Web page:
There’s a strong tie between light and a good night’s sleep. Sunlight is one of the biggest influences on sleep — counterintuitive to what you’d think you need for a peaceful night’s sleep. Sunlight plays a critical role in regulating circadian rhythm. First thing’s first, why is there such a strong connection between light and a dreamy night's sleep?
The key lies in circadian rhythm? Contrary to what it sounds like, it’s not a fancy, new dance move. Circadian rhythm is a 24-hour internal clock that coordinates a range of processes in the body — such as body temperature or metabolism, and it regulates sleep. It is essentially your body’s internal clock and signals to your brain when it’s time to be awake and alert and when it’s time for rest. It’s controlled by a tiny part of the brain, informally known as the circadian pacemaker, which is influenced by light exposure.
When you get exposure to sunlight, it enters your eye and is sensed by cells in the retina. It then gets carried to the brain and is interpreted as information about what time of day it is. The brain then sends signals throughout the body to control organs and other systems, depending on the time of day it is. If you're exposed to only natural light, your circadian rhythm begins to match the sunrise and sunset. However, since we are no longer cave people and live in modern society where we’re exposed to electricity and artificial light, we experience many different light sources, all of which affect the brain’s circadian pacemaker.
The light we get every day, the kind (sunlight, or artificial) and the frequency and length that we’re exposed to that light greatly affects our sleep — influencing circadian rhythm, the melatonin you produce, and sleep cycles. Getting a lot of artificial light can cause a person’s circadian rhythm to be impacted, negatively impacting sleep and other health issues. When you’re exposed to light early in the morning, your sleep schedule will be moved to an earlier time. Light exposure in the evening pushes the sleep cycle backward towards a later bedtime.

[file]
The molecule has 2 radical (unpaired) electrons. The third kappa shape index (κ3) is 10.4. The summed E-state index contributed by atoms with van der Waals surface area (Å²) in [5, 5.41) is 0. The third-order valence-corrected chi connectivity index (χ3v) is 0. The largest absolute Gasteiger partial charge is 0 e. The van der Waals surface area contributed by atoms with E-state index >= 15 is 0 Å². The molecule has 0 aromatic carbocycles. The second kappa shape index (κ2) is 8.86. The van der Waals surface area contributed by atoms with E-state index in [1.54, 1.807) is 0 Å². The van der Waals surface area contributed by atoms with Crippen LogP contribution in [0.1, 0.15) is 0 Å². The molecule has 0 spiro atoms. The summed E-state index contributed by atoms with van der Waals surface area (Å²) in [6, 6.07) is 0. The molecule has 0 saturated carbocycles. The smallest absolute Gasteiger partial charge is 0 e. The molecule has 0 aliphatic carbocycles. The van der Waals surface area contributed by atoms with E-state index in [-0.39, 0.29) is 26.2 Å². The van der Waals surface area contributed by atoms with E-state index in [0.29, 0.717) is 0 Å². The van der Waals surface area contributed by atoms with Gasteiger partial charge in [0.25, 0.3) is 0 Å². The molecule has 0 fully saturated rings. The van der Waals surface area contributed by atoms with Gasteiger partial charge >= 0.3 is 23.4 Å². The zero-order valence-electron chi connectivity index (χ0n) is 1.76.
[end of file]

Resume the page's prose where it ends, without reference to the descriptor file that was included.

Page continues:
So, why should we get sunlight first thing in the morning and again in the evening? Exposure to sunlight first thing in the morning results in greater alertness when we are awake and helps us sleep better at night. Better sleep helps us have a better mood during the day, too. The amount you may need depends on many factors, including genetics and age. Sunlight helps your body make vitamin D, which is important for your bones, blood cells, and immune system. We see vitamin D as a win-win, just be super to wear SPF.
About two hours before bedtime, your circadian clock is most sensitive to light. Dimming light in the evening, two hours before bedtime, will help you sleep better as it prepares your body for rest. Do you often wake up in the middle of the night? Keep the lights dim if you do to help you back to sleep after!
The Lumary smart lights feature a biorhythm feature — You can set this mode to turn on or off retrofit LED recessed lighting according to your wake-up and sleep time where you can choose a soothing light that slowly wakes you up in the morning. Might we suggest a soft sunrise light to slowly wake up. And then head outside to enjoy your morning coffee. Can’t get outside? Sitting near a window with lots of natural light is the next best thing.
In summary, it’s simple: get sunlight in the morning and evenings for a good night’s sleep. Ah, dreamy rest, unlocked.